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Department of Classics

Cornell University Cornell University Cornell Univeristy Department of Classics

Department of Classics


Red-Figure Bell Krater

Red-Figure Bell Krater

Green Glass Bottle

Roman Glass Bottle

Vessel Lid

Lid of an Etruscan cinerary urn

Tablet

Portrait on a Roman funerary stele

Eagle

Jupiter and eagle

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Welcome to Cornell Classics

Classics is the interdisciplinary study of the ancient (1700 BCE-600 CE) Greek and Roman civilizations that gave subsequent European culture its distinctive character. The study of Greek and Roman antiquity includes:  Greek and Latin language, literature, and linguistics; ancient philosophy; history; archaeology and art history; papyrology; epigraphy; and numismatics.

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Recent Publications

Ruppel book cover 1

Absolute Constructions in Early Indo-European
Antonia Ruppel

In the past, discussions of absolute constructions (ACs) have been limited by an imprecise understanding of what ACs are. By examining the nature and function of ACs and related constructions in Greek, Latin and Sanskrit, this new study arrives at a clear and simple definition of ACs. Focusing on the earliest attested material in each language, Ruppel highlights how AC usage differs between languages and offers explanations for these differences. Identifying the common core shared by all ACs, she suggests a starting-point and way by which they developed into Greek, Latin and Sanskrit. Further historical study reveals how ACs have been conceived of by grammarians, philologists and even Christian missionaries over the last two thousand years and how enduring misconceptions still affect our discussion of them today.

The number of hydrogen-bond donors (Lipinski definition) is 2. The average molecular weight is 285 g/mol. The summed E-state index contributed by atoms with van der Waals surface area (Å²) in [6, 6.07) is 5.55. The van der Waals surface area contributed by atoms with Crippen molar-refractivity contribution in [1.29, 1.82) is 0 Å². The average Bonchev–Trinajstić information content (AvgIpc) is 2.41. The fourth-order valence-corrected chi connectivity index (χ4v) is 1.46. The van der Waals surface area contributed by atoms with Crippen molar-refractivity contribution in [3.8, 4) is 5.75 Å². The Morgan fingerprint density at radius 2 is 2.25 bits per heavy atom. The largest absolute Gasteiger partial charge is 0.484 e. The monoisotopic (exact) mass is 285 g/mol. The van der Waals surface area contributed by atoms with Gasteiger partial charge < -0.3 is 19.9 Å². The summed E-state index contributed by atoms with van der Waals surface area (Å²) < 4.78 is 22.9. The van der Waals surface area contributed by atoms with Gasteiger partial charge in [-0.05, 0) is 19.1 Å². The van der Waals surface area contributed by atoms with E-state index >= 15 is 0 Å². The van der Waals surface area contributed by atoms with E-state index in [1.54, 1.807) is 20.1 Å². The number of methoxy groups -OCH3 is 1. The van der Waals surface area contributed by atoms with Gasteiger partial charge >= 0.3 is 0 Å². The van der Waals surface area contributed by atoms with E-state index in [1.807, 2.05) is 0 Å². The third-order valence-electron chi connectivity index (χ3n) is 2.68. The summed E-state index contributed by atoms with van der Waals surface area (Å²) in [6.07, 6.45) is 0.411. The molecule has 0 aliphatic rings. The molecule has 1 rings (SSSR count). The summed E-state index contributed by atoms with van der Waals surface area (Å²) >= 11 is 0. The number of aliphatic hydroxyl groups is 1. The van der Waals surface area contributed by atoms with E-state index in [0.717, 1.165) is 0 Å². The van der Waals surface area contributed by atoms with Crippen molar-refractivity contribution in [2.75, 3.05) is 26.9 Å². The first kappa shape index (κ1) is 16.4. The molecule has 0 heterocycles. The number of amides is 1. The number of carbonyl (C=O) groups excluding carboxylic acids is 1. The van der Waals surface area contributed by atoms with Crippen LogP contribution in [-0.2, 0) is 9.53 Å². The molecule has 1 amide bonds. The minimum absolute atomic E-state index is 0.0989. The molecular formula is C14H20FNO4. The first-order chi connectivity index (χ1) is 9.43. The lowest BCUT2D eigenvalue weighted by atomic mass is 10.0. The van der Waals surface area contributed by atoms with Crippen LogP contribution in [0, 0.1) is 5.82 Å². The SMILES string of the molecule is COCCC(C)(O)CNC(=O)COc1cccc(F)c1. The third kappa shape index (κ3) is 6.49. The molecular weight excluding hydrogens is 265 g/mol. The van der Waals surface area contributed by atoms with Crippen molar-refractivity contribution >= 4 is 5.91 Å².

Olin Library is maintaining a list of resources for Classics.

Special Event

TrojanThe Tragic Theater Course and the Classics Society of Cornell University present:
Trojan Women, by Lucius Annaeus Seneca, trans. by Frederick Ahl: A darkly humorous tragedy about the fall of Troy.
Sunday, April 19, 2015
7:00 PM
Blackbox Theater
Schwartz Center
Admission is free but space is limited.
Reserve seats through Katie Cruz (knc27@cornell.edu)

Program Spotlight

Kalavasos and Maroni Built Environments Project (Cyprus)

Geophysical prospection on the site of Maroni

This project uses archaeological geophysics and digital mapping and modeling to investigate the role of urban landscapes in the profound social transformations that took place on Cyprus during the Late Bronze Age (c. 1650-1100 BC).